The Columbus, Ohio, city attorney's office will not prosecute Dallas Cowboys rookie running back Ezekiel Elliott for domestic battery. Tiffany Thompson, Elliott's ex-girlfriend, had accused the former Ohio State star of injuring her on at least five previous occasions.
Early on the morning of July 22, Thompson called Columbus police. Elliott, she told the cops when they arrived, had assaulted her in a parking in the midst of his 21st birthday party. Thompson showed the police bruises that she said Elliott had given her over the course of a week. Elliott told cops that Thompson acquired her injuries in a bar fight. Witnesses at the scene told police that they hadn't seen Elliott assault Thompson, so Elliott wasn't arrested, according to Columbus police.
As details from two police reports filed by Thompson emerged — she'd told police she'd previously lived with Elliott, something Elliott denied, and listed her occupation as "sex slave" on the reports — Cowboys officials and Michael Irvin, who said he spoke with Elliott, claimed that Elliott had text messages indicating that Thompson was accusing Elliott to seek revenge after a breakup.
"The actual evidence in this matter clearly indicates what the real motivation was behind the police being called," Elliott's dad Stacy Elliott said in a statement put out by the Cowboys. "We are confident that when the truth comes to light it will reveal the falsity of these claims."
After the initial pushback, Elliott and the team went radio silent.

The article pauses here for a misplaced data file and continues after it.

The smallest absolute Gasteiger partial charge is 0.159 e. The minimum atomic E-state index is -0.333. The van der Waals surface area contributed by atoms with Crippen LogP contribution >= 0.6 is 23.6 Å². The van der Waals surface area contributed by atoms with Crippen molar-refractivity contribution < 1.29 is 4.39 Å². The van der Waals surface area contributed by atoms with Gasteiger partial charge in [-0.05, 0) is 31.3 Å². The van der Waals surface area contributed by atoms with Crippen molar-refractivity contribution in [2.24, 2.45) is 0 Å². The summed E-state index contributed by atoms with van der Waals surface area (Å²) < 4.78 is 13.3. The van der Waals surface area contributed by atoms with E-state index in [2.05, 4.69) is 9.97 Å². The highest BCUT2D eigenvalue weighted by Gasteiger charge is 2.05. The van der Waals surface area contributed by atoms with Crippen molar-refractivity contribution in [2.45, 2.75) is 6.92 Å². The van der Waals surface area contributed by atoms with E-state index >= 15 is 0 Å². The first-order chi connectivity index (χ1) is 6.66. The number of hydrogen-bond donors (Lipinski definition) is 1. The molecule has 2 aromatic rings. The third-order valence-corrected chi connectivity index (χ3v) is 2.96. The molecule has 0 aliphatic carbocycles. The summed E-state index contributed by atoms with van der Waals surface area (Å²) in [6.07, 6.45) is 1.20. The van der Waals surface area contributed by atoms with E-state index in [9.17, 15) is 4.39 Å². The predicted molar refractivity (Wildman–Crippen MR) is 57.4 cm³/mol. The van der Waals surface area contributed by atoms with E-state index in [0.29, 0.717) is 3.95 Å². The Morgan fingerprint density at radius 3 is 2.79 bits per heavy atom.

"I'm not going to comment on anything regarding any legal matters, but I'm glad to talk about football,” Elliott said, again and again at his first training camp press conference.
After police declined to arrest Elliott in the parking lot, Thompson took her case to the city attorney's office, which conducted its own investigation.
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"Witness statements, police reports, and medical records were acquired. Photographs of text messages and visible injuries were taken. Upon completion of the initial investigative phase, the complaint was evaluated by a prosecutor. The evaluation called for follow up with several witnesses and a closer examination of all the evidence presented," the office said in a press release issued Tuesday.
Attorneys for Elliott contacted prosecutors, according to the city attorney's office, and provided additional evidence, including witness statements and photographs, although Elliott himself did not speak with the city attorney.
In the end, the City Attorney Richard Pfeiffer did not feel that there was enough supporting evidence for Thompson's claims to move forward.
"After reviewing the totality of the evidence, the City Attorney’s Office, Prosecutor Division is declining to approve criminal charges in this matter for any of the 5 alleged incidents. This is primarily due to conflicting and inconsistent information across all incidents resulting in concern regarding the sufficiency of the evidence to support the filing of criminal charges," his office said.